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Measured Boot Process

A measured boot process, as shown in the Figure 3-1, is a boot sequence starting at a root of trust for measurement (RTM) initiating a series of measurements consisting of all the relevant trusted compute base (TCB) components into the root of trust for storage (RTS). The measured boot performs no evaluation or verification of any of the component's identities.

Figure 3-1. Measured boot process

There are two ways defined by the trusted compute group (TCG) to establish this trust during boot:

• Static root of trust (S-RTM)

• Dynamic root of trust (D-RTM)

Figure 3-2 depicts these two boot models and the associated trust chains. As the name Static Root of Trust for Measurement (S-RTM) suggests, the entire trust begins with the static, immutable piece of code, which is called the core root of trust for measurement (CRTM). On ordinary computing platforms, BIOS is the first component to be executed.

Therefore, the trusted platform needs an additional entity to measure the BIOS and act as a CRTM. This entity is a fundamental trusted building block (TBB) that remains unchanged during the lifetime of the platform. The CRTM can be an integrated part of the BIOS itself (e.g., Microsoft Windows 8), like a BIOS boot block. The CRTM can also be a set of CPU instructions that are normally stored within a chip on the motherboard. This latter method can be more resistant to tampering, as exemplified by the Intel TXT.

Figure 3-2. S-RTM and D-RTM trusted chains

In the static root of trust method, all trust starts with a fixed or immutable piece of trusted code in the BIOS. This trusted piece of code measures the next piece of code to be executed and extends a platform configuration register (PCR) in the TPM based on the measurement before that control is transferred to the next program. If each new program in turn measures the next one before transferring control, there's a chain of trust established. If this measurement chain continues through the entire boot sequence, the resultant PCR values will reflect the measurement of all files used. This “measurement before execution” model therefore leads to a chain of trust that's observable by a remote party wanting to assess the trustworthiness of a system. Hence, S-RTM enables trust on the entire boot chain, including the master boot record, boot loader, kernel, drivers, and all files referenced or executed during boot. These are all parts of a trusted computing base (TCB). In other words, a TCB encompasses the sum of all the components that affect a system's assurance.

However, S-RTM has two shortcomings:

Scalability and Inclusivity. The number of components in a boot chain is large. Each component's trusted computing base (TCB), and hence security, depends on the many layers of code that have been executed earlier in the chain. Windows and Linux have an ill-defined TCB and therefore they require all executable content to be measured, including executables, libraries, and shell scripts. Components determining the chain of trust (including TCB) are subject to frequent patching and updating with their myriad configuration variations. Also, the launch order of elements in the chain may vary, leading to different measurement values in PCRs. Keeping track of the expected values for integrity measurements becomes a nettlesome task.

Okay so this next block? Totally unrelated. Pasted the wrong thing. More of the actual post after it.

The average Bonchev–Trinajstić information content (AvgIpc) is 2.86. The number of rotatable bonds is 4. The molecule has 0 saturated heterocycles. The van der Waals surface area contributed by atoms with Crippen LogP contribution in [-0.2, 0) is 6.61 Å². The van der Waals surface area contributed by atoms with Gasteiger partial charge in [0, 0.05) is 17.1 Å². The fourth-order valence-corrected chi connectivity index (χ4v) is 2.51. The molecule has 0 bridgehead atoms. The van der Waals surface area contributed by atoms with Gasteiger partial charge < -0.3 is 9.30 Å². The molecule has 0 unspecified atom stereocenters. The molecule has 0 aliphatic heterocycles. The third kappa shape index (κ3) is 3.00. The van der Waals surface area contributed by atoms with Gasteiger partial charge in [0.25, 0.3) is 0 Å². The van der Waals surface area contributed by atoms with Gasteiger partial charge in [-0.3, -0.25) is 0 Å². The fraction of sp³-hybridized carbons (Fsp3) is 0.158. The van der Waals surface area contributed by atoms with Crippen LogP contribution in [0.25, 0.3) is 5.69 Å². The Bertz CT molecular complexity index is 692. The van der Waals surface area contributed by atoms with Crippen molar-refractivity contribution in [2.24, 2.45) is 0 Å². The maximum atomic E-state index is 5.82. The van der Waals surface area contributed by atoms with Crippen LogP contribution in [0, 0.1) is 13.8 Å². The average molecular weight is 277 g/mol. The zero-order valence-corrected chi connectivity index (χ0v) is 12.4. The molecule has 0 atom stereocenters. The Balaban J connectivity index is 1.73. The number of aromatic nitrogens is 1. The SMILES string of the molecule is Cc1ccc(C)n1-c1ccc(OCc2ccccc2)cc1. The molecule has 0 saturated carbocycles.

Uncontrolled Scope. The execution of an S-RTM sequence pulls in code for the evaluation of an OS TCB that's unrelated to the operation of the platform. This forces mostly unnecesary evaluations of software and firmware, including BIOS components loaded and run during the boot process, only to be discarded just to verify the integrity of the TCB.

These shortcomings were identified by the TCG. The newer TCG 1.2 specifications define a new mechanism for an authenticated boot: dynamic root of trust for measurement, or D-RTM.

Dynamic root of trust for measurement (D-RTM) reduces the complexity of the TCB, making the evaluation of the platform state more tractable. With D-RTM, the trust properties of the components are ignored until a secure event, such as an enabled hypervisor launch, triggers and initializes the system, starting the initial root of trust measurement. Components that were staged before the D-RTM secure event are excluded from the TCB and not allowed to execute after the trust properties of the system are established. D-RTM is much more streamlined compared to S-RTM.

The server platforms used in virtualization and cloud data centers present challenging boot scenarios where D-RTM alone won't suffice. The TCB in a true D-RTM implementation will not include the system management modules (SMM), which are needed to support server RAS (reliability, availability, scalability) features. SMM is part of the pre-boot BIOS, and a pure D-RTM implementation excludes these items. Intel TXT provides a hybrid implementation of S-RTM and D-RTM, as described above, to establish trust during the boot process. The book Intel Trusted Execution Technology for Server Platforms from Apress has exhaustive coverage of S-RTM and D-RTM.

 
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